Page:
When people think about Wahoo in the Florida Keys, they often think about high speed trolling or jigging under large floating debris miles offshore, typically while Dolphin Fishing in the late spring and summer. The wintertime, however, also presents some fantastic opportunities for anglers to land these highly prized, delicious, sushi-grade fish.
With a recent cold front moving into the Florida Keys cooling our waters to less than 70 degrees our Crews knew this change would likely draw Wahoo closer to shore as their food source swims to shallower waters. For our Mates, this means putting out more wire leaders while live baiting and kite fishing because Wahoo have razor-sharp teeth that would cut a Fluorocarbon leader with ease. Captain Marty Lewis of the Main Attraction was hopeful the new First Quarter Moon Phase this past Monday might help the bite and he seems to have been right! The Main Attraction crews experience paid off as they have been catching large Wahoo in depths between 130-180 feet all week.
These Wahoo were all caught while kite fishing with live baits, such as large pilchards and other large sized baitfish. The Main Attraction experienced an exciting moment when a school of Wahoo popped up and crashed their baits and hooked up. This was a treat for the clients and the crew as Wahoo are more often found swimming alone or in a pair. Once a wahoo is hooked, they will make a frantic high-speed run at nearly 50 MPH! After the initial run, it is important that the Angler fighting the fish winds as quickly as possible to keep the line very tight at all times. The Captain will keep the boat within range of the fish so the angler does not run out of line which means the angler must wind very fast when the Captain closes the gap so as to never allow slack. The force of that initial high-speed run that the Wahoo makes, can often open up the hole in their mouth made by the hook meaning any slack in the line could cause the hook to fall out of their mouth. Once the wahoo is gaffed and boated it is important for everyone to keep their hands clear of the dangerously razor-sharp teeth.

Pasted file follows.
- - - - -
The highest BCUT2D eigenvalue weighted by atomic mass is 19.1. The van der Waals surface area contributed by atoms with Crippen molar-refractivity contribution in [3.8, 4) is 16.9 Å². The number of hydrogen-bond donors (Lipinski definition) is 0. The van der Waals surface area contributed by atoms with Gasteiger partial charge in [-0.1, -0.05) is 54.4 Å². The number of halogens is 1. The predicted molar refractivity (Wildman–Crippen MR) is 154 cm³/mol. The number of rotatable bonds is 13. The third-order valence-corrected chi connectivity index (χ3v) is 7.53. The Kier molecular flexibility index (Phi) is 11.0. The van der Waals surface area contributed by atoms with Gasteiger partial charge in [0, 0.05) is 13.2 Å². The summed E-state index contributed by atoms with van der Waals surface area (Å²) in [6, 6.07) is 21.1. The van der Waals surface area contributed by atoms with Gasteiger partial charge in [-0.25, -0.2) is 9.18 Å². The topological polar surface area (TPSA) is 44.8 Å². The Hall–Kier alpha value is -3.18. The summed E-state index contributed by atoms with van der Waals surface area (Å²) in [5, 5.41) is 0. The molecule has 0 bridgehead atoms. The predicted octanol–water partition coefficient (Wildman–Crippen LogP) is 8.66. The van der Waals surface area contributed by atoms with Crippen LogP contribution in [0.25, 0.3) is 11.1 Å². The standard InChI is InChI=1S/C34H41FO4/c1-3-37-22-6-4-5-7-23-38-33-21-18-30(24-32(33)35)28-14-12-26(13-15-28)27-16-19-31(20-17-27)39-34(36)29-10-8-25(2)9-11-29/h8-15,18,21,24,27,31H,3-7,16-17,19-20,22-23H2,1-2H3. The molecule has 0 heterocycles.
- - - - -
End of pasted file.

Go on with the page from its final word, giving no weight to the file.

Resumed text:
In the summer months, when our crews fish much further offshore in search of Dolphin Fish (Mahi), they like to keep a rod rigged with a wire leader and #7 circle hook just in case they get a chance to pitch to a Wahoo or other toothy fish that shows up. Typically, in the summertime, Wahoo are found hanging out under large debris that baitfish often hide under for protection from predators. In this scenario, our crews rig a colorful lure with a dead bait such as a brined ballyhoo or bonita strip and a wire leader. We have found that purple and black or red and purple lures work the best, however other colors will work too. The Captain then pulls the lures at high speed near the floater at speeds between 10 and 16 knots, if a Wahoo is under it, they will see the lure and chase it at high speed until they are hooked up. Sometimes the mate will put out the lure on a planer or a weighted lead drail that will pull the lure deeper instead of just below the surface. This can be an effective way to raise a Wahoo that’s in deeper water and get that coveted bite.
If you find Wahoo fishing as interesting as we do and would like to experience the Main Attraction way of doing it first-hand book an offshore fishing adventure with us today!